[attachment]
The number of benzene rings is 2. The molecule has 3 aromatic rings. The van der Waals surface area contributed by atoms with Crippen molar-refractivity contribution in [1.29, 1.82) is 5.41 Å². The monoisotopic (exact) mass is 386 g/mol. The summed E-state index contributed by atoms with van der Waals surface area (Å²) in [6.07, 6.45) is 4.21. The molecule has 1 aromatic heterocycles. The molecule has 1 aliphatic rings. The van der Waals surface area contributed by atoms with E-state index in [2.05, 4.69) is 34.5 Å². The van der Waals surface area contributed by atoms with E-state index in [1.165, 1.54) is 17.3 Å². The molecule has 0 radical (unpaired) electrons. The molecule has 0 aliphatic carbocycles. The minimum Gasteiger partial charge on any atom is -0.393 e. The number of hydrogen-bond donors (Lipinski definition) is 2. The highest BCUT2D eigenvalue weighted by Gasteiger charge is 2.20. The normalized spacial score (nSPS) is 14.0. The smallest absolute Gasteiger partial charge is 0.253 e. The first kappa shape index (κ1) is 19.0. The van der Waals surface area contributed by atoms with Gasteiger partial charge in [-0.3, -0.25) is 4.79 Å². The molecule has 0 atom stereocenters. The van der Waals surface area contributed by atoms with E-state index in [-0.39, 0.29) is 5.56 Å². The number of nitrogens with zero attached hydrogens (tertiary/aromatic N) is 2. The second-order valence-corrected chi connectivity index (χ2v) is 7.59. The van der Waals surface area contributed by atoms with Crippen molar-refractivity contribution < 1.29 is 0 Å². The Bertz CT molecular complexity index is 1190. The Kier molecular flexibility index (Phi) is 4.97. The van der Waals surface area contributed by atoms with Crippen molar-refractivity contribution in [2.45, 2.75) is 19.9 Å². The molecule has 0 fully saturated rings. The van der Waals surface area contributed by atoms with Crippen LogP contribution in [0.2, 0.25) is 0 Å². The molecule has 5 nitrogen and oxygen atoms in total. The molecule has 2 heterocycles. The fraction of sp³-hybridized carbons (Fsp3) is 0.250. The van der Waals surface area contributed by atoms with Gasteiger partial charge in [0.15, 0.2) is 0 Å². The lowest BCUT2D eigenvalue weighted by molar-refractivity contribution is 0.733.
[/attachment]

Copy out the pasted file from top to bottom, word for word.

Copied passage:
The number of benzene rings is 2. The molecule has 3 aromatic rings. The van der Waals surface area contributed by atoms with Crippen molar-refractivity contribution in [1.29, 1.82) is 5.41 Å². The monoisotopic (exact) mass is 386 g/mol. The summed E-state index contributed by atoms with van der Waals surface area (Å²) in [6.07, 6.45) is 4.21. The molecule has 1 aromatic heterocycles. The molecule has 1 aliphatic rings. The van der Waals surface area contributed by atoms with E-state index in [2.05, 4.69) is 34.5 Å². The van der Waals surface area contributed by atoms with E-state index in [1.165, 1.54) is 17.3 Å². The molecule has 0 radical (unpaired) electrons. The molecule has 0 aliphatic carbocycles. The minimum Gasteiger partial charge on any atom is -0.393 e. The number of hydrogen-bond donors (Lipinski definition) is 2. The highest BCUT2D eigenvalue weighted by Gasteiger charge is 2.20. The normalized spacial score (nSPS) is 14.0. The smallest absolute Gasteiger partial charge is 0.253 e. The first kappa shape index (κ1) is 19.0. The van der Waals surface area contributed by atoms with Gasteiger partial charge in [-0.3, -0.25) is 4.79 Å². The molecule has 0 atom stereocenters. The van der Waals surface area contributed by atoms with E-state index in [-0.39, 0.29) is 5.56 Å². The number of nitrogens with zero attached hydrogens (tertiary/aromatic N) is 2. The second-order valence-corrected chi connectivity index (χ2v) is 7.59. The van der Waals surface area contributed by atoms with Crippen molar-refractivity contribution < 1.29 is 0 Å². The Bertz CT molecular complexity index is 1190. The Kier molecular flexibility index (Phi) is 4.97. The van der Waals surface area contributed by atoms with Crippen molar-refractivity contribution in [2.45, 2.75) is 19.9 Å². The molecule has 0 fully saturated rings. The van der Waals surface area contributed by atoms with Crippen LogP contribution in [0.2, 0.25) is 0 Å². The molecule has 5 nitrogen and oxygen atoms in total. The molecule has 2 heterocycles. The fraction of sp³-hybridized carbons (Fsp3) is 0.250. The van der Waals surface area contributed by atoms with Gasteiger partial charge in [0.15, 0.2) is 0 Å². The lowest BCUT2D eigenvalue weighted by molar-refractivity contribution is 0.733.